How to Check for Unclaimed Cash

Someone holding a cash above a table.
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Unclaimed cash creates challenges for accountants in government and private enterprises. Because of this, these entities are forced to create suspense accounts that are never reconciled. If an accounting entity owes money to its stakeholders that is not claimed, the funds lay in limbo indefinitely. The responsibility for claiming this cash rests with those who may have a claim.

Where to Look

To find money and other missing property, start at the website of the National [Association of Unclaimed Property Administrators (NAUPA)] (, a nonprofit agency affiliated with the National Association of State Treasurers and the Council of State Governments. The site typically has accounts that have had no activity or contact with the account holders or one or more years. It coves accounts from, among others, financial and brokerage institutions and life insurance companies.

By State

Since there is no single government-sponsored website to find unclaimed property, you can search state listings and conduct a free search at the website Enter your first and last name and state in the search field at the top of the home page. If the results return more than one person with the same name, enter the city, and this will narrow down the search results.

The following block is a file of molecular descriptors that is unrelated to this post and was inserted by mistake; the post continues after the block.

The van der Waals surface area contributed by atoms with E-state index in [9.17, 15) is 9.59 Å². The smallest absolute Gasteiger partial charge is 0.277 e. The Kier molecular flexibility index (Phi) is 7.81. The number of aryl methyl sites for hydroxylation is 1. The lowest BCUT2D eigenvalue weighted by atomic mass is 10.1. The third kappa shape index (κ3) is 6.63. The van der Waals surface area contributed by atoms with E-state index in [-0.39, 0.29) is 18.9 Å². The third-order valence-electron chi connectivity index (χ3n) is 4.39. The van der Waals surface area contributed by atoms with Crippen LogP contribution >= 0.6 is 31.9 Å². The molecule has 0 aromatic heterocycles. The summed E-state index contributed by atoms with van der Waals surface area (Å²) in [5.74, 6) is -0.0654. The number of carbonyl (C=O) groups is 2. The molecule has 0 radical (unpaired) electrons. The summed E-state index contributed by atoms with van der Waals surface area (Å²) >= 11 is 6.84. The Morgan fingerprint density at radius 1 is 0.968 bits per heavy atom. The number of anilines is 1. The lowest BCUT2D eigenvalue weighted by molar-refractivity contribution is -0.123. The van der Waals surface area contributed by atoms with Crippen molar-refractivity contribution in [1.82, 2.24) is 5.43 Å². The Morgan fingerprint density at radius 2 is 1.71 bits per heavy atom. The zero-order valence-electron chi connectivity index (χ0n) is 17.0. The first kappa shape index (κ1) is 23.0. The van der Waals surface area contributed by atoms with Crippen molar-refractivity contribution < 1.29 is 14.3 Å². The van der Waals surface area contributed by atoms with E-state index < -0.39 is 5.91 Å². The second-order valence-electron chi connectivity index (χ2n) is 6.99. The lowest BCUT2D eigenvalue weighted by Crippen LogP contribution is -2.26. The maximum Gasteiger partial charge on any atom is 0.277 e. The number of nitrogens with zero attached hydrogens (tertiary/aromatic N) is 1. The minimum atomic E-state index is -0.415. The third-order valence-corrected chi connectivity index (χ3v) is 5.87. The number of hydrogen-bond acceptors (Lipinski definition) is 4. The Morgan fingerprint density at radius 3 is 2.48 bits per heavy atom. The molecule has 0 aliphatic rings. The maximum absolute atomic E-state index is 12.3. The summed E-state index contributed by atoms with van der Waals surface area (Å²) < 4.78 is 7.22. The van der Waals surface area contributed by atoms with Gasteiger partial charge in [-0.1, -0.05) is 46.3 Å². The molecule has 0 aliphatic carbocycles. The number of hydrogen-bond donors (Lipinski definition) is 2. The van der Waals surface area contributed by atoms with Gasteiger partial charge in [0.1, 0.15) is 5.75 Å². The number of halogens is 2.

Banking & Investments

The Federal Deposit Insurance Corporation (FDIC) search at FDIC Database is for money from open accounts or failed financial institutions. Enter your name, state, and name of financial institution at the bottom. If there are funds owed to you, your name will appear in the results.

Other Sources

The federal government has a general resource for unclaimed funds from credit unions, Securities and Exchange claims and FHA insurance. Search at USA Gov. Scroll down to the bottom to see the additional links and phone numbers to call for more information.

Professional Unclaimed Funds Finders

Most states agencies do not require formal licensing for professional unclaimed funds finders, so they are largely unregulated. While some do what they promise, there have been known cases of fraud, especially among senior citizens. To avoid fraud, never pay them up front and don't give them credit card information. Reputable finders charge a percentage of what they find, which is typically less than 10 percent. They also require nothing more than the Social Security number to do the search.